QUEZON CITY, Jan 27 — The Philippines was touted as among the leaders in the Association of Southeast Asian Nations (Asean) and the world in implementing the Convention on the Elimination of All Forms of Discrimination against Women (Cedaw) through its local laws but a lot needs to be done to further strengthen legal frameworks in ensuring women’s human rights. New and emerging challenges were also cited that need to be addressed even as existing laws need to be reviewed for Cedaw compliance.
In a seminar-workshop being held today until Wednesday, the United Nations Women Project Office in the Philippines, the Philippine Coalition for International Criminal Court and the Institute of Human Rights of the University of the Philippines Law Center invited members of the House of Representatives and the Senate to build, expand and strengthen a pool of champions on Cedaw among legislators and their staff.
One of the speakers in the seminar, Bulacan Rep. Liinabelle Ruth Villarica, Chair of the House Committee on Women and Gender Equality said the committee will invoke its congressional oversight powers in ensuring the effective implementation of legislated mandates like those relating to the Gender and Development (GAD) programs and utilization of the GAD budget under Section 36 of the Magna Carta of Women.
“With our collegial efforts in the Committee and the House of Representatives as a whole, important measures acted upon in the past Congresses shall be prioritized in this 16th Congress, such as amending an ineffective anti-sexual harassment law enacted more than 16 years ago; the bill prohibiting discrimination on the basis of sexual orientation and gender identity; the measure creating a resource development and crisis assistance for women and children; the bill amending the current rape law; and other measures, championing women causes,” Villarica said.
Rep. Sitti Djalia Turabin-Hataman of Anak Mindanao (AMIN) Party List also came to attend the seminar-workshop along with Rep. Abigael Faye C. Ferriol, and Rep. Regina Ongsiako-Reyes.
The National Coordinator of UN Women Philippine office, Aida Jean Manipon, cited the Philippines for being well-known in setting global standards recognizing women’s human rights.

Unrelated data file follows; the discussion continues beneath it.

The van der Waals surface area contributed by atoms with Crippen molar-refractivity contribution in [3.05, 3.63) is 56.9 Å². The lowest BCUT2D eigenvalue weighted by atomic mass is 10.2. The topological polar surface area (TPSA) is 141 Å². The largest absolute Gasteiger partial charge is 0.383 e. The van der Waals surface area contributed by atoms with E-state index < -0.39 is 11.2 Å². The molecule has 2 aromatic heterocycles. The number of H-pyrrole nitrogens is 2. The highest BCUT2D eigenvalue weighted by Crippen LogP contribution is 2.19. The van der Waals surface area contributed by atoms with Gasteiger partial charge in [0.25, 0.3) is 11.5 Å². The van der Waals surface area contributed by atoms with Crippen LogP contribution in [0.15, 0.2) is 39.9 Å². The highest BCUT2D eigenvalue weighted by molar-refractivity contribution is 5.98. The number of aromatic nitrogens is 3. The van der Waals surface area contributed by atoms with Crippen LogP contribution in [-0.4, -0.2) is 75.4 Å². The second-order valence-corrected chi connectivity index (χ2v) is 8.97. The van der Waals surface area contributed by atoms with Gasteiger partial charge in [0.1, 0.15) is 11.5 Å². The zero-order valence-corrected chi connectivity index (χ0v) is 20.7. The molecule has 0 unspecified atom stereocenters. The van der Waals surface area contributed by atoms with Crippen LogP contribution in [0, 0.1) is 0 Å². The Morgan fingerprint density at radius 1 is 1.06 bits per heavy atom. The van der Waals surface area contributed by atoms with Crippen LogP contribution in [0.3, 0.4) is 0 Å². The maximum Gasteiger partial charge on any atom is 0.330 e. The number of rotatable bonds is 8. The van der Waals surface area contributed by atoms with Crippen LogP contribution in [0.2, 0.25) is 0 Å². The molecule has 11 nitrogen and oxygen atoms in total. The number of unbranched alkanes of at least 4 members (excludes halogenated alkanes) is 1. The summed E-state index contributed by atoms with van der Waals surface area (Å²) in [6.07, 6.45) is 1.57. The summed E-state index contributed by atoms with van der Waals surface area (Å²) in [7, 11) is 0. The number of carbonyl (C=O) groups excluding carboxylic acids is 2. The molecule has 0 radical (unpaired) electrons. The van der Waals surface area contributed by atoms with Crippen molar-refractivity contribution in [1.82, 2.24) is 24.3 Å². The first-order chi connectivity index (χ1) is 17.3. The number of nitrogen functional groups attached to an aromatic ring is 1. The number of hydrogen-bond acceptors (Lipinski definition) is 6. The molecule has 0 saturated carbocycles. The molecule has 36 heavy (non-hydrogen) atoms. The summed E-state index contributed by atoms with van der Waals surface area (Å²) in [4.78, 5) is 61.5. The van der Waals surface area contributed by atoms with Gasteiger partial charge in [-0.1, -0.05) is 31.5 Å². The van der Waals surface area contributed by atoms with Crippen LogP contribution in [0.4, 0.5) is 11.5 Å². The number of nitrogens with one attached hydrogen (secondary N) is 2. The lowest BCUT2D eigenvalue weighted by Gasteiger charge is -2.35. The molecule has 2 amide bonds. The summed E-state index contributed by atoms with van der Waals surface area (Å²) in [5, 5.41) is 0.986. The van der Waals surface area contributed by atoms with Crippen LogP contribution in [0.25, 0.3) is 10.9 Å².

“However, we must continue to build national expertise to continue the tradition of not only making new laws and reforming existing laws to better comply with the Cedaw. What kind of new laws do we need on gender-responsive humanitarian response? In situations of disasters, gender equality is not a reality and gender inequality rather, becomes even more pronounced. Another good news we just received is the breakthrough in the peace process between the Philippine government and the Moro Islamic Liberation Front. We know that efforts to draft the new basic Bangsa Moro law will be hastened. Women civil society advocates have been preparing for this and looking at how Cedaw can serve as an inspiration or basis for the drafting of the new law and review of the existing laws on Bangsa Moro. These are among the immediate challenges that frame the context in which we’re having this workshop,” Manipon explained.
Department of Foreign Affairs Asst. Secretary Jesus S. Domingo who gave the agency’s message to the participants at the opening of the seminar this morning, said they are looking forward to building expertise and more Cedaw champions among the legislators.
“For me, I find this exercise particularly important, not only because I’m with government, in the DFA, but as a father of a 7-year-old. The traditional paradigm of a concerned father is the “shotgun”. What is more important approach than the “shotgun” is the implementation of the Cedaw. Being a father of a woman, a son of a mother, and a husband of my wife, this is also our fight,” Domingo said.
The Philippines ratified Cedaw in 1981 and enacted the implementing law RA 9710 Magna Carta of Women in 2009.
Villarica said the 16th Congress has seven women Senators, and 79 women Representatives among the 289 members of the House of Representatives or 27.34% women representation.
“Looking at the over-all trend in the participation of women throughout all elective positions in our country for the past few years, it was 17.2% in 2001; 16.6% in 2004; 18.6% in 2007 and 18.4% in 2010. Three decades after Cedaw, and this is where we are. Hapi na ba tayo dyan? Don’t you think political participation of women should now be a norm, not a novelty? Let us buckle down to work; we still have a lot of archaic laws that holding back our women,” Villarica told the participants. (PCICC)